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SEC Hands Out 36th Whistleblower Award, Worth $3.5 Million

The U.S. Securities and Exchange Commission (SEC) has handed out one of its largest awards under its whistleblower program, worth $3.5 million. The recipient was the 36th whistleblower to receive a monetary award under the program since the agency implemented it in 2011.

The recipient of the award provided information that led to a successful enforcement action. Since the SEC began handing out these whistleblower awards, it has offered a total of $135 million to the 36 whistleblowers who qualified. To be eligible, whistleblowers must provide the SEC with unique and specific information that leads to a successful enforcement action worth more than $1 million. The names of whistleblowers and any information about their cases are kept off public record.

How to file an SEC whistleblower claim

To qualify for an award under the SEC’s Office of the Whistleblower program, claimants must submit any information they have regarding securities violations directly to the commission. They may do this through the SEC’s online tip, complaint and referral portal or by mailing or faxing a Form TCR directly to the SEC’s Office of the Whistleblower headquarters in Washington, D.C.

All tips, complaints and referrals made to the SEC are completely confidential. The agency does not disclose any information you provide to third parties, except for in very limited circumstances. Additional confidentiality protections are available to whistleblowers under SEC laws, and employers may not retaliate against them in any way.

For further legal guidance if you have a tip you believe could lead to an SEC enforcement action, consult a knowledgeable Dallas attorney at Whistleblower Law for Managers.

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  • "Steve Kardell was terrific in representing me in some very adversarial discussions with Citigroup and also later represented me in my testimony before the Financial Crisis Inquiry Commission."  -Richard Bowen, Citigroup Whistleblower

  • "Never thought my career would end like it did after 30 years of service. I was part of the first round of the so called reduction of force. I asked myself how can I be part of this with 30 years of seniority. How did they pick these 90 plus employees? Now, the culture of this organization made you question every decision they made. It wasn’t what you knew it’s was a culture of who you know. Nonetheless, I did not accept their severance package. I immediately starting looking for an attorney who would take on my case. After the initial call to Steve I had hope again. He was open and honest about everything and reassured me he would do his best for me, and he did. I had an awesome outcome. Thanks Steve you’re the best."  -S.S.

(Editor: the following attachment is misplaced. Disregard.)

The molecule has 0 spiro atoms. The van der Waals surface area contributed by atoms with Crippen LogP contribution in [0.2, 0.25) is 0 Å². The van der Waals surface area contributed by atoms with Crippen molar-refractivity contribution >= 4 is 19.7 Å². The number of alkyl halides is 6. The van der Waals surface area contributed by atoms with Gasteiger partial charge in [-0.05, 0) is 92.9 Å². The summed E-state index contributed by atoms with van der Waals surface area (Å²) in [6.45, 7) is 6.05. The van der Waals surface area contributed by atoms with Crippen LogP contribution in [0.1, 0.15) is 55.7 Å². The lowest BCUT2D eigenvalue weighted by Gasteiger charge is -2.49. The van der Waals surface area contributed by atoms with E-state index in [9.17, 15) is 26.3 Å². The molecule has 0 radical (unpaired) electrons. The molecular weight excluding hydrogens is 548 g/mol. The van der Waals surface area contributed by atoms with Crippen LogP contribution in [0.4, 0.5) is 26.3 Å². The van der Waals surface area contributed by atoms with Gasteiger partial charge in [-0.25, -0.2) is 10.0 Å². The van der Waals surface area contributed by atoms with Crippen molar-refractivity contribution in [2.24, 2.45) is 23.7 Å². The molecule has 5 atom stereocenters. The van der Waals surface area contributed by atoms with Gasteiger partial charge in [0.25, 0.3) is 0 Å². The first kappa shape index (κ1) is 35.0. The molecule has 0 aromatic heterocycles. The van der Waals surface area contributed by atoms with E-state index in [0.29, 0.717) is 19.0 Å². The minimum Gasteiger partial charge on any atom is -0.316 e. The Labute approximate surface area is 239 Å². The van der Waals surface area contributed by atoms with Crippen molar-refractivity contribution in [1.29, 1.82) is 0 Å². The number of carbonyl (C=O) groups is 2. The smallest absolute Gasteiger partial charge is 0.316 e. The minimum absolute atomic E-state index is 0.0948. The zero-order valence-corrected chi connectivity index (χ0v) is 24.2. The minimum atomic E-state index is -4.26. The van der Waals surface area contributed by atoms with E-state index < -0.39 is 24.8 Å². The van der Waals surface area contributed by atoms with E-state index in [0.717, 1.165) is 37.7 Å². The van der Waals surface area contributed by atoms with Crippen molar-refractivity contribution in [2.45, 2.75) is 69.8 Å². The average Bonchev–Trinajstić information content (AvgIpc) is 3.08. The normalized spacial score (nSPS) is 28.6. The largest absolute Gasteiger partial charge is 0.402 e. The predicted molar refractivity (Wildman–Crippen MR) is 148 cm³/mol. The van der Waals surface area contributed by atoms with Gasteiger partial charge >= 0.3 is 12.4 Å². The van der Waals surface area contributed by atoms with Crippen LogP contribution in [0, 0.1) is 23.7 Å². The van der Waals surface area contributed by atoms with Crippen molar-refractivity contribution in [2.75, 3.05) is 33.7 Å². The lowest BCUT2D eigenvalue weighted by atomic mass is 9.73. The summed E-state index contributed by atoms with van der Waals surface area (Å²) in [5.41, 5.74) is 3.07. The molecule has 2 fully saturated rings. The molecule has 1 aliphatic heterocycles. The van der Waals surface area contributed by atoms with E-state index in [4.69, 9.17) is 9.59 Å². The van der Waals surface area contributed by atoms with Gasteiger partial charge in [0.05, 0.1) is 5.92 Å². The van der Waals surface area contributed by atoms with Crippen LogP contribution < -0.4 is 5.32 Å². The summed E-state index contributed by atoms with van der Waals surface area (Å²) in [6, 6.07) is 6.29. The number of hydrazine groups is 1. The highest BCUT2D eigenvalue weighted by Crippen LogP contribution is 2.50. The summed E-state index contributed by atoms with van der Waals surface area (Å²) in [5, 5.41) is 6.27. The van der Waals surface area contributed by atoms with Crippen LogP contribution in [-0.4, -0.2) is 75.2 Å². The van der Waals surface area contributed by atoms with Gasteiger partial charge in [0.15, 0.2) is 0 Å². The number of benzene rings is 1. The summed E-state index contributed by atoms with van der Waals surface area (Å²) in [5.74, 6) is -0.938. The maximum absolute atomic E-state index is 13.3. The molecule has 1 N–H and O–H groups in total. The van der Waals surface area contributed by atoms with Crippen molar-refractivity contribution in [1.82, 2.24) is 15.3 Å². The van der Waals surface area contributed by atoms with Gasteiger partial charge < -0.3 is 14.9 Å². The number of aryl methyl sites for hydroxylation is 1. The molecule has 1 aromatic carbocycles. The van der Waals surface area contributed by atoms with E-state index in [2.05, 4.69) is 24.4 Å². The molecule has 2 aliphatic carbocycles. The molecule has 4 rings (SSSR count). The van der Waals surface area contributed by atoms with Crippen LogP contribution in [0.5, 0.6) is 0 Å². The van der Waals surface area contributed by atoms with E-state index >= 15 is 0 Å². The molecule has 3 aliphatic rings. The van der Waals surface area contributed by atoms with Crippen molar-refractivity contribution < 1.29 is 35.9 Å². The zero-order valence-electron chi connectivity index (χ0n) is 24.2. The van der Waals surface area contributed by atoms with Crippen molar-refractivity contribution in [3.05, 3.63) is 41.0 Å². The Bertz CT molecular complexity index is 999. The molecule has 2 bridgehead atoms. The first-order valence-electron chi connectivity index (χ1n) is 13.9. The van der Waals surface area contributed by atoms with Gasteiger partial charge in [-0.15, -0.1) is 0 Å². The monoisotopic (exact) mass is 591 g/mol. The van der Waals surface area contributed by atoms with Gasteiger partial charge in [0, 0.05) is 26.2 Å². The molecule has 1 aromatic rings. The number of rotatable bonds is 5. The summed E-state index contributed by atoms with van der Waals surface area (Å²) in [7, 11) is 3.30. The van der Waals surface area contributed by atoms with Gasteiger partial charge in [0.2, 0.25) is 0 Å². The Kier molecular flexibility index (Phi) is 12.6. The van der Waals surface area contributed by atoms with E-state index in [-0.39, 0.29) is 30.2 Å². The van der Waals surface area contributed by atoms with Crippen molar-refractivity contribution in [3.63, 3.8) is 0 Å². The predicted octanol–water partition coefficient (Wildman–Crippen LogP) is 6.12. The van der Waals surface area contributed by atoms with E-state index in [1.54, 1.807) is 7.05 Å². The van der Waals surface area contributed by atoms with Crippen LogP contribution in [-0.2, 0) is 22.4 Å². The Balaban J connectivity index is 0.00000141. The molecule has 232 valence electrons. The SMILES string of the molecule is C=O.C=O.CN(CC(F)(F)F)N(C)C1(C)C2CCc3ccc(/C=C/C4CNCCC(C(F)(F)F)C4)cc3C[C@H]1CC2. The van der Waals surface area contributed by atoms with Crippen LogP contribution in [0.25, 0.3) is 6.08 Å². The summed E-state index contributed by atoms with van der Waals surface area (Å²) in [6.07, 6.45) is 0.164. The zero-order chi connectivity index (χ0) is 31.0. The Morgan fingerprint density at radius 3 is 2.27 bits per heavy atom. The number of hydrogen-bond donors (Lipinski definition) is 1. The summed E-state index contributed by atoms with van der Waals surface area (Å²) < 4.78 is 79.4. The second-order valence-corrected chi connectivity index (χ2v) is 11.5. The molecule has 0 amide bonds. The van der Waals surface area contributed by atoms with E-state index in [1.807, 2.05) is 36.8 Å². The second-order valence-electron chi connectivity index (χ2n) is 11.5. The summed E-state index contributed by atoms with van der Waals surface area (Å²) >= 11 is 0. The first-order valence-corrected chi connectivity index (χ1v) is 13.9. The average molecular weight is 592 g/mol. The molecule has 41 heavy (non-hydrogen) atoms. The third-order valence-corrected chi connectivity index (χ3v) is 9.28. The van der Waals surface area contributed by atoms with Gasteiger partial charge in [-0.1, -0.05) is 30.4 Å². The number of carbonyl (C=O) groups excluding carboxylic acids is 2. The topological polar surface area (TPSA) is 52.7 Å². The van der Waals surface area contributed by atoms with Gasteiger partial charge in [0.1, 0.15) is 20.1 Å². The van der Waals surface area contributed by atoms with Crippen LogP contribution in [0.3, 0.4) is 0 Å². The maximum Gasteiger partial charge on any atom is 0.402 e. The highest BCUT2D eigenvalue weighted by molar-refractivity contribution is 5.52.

• "Reaching out to Steve Kardell was the best decision I made. His ability to provide immediate insight and direction was very powerful, and a huge relief during a very stressful time period. For anyone struggling with a whistleblower situation, I would highly recommend at least speaking with Steve. After a 10 minute call with him, I had a better understanding of what I was dealing with. Even better, he gave me some immediate hope. In the end Steve did a better job than I thought was possible. Steve was able to get in contact with people in my organization, that I didn’t have access to. Because of his years of experience, he already has contacts in many organizations in Dallas. The entire situation was handled peacefully. I was impressed by his ability to “keep the peace”–rather than creating a battle with the organization. The reason I didn’t reach out to a lawyer initially, was because I thought it would mean an immediate end to any hope of a positive relationship with the company. Steve was able to address my concerns, and in the end I was able to continue to work for them."  -KS

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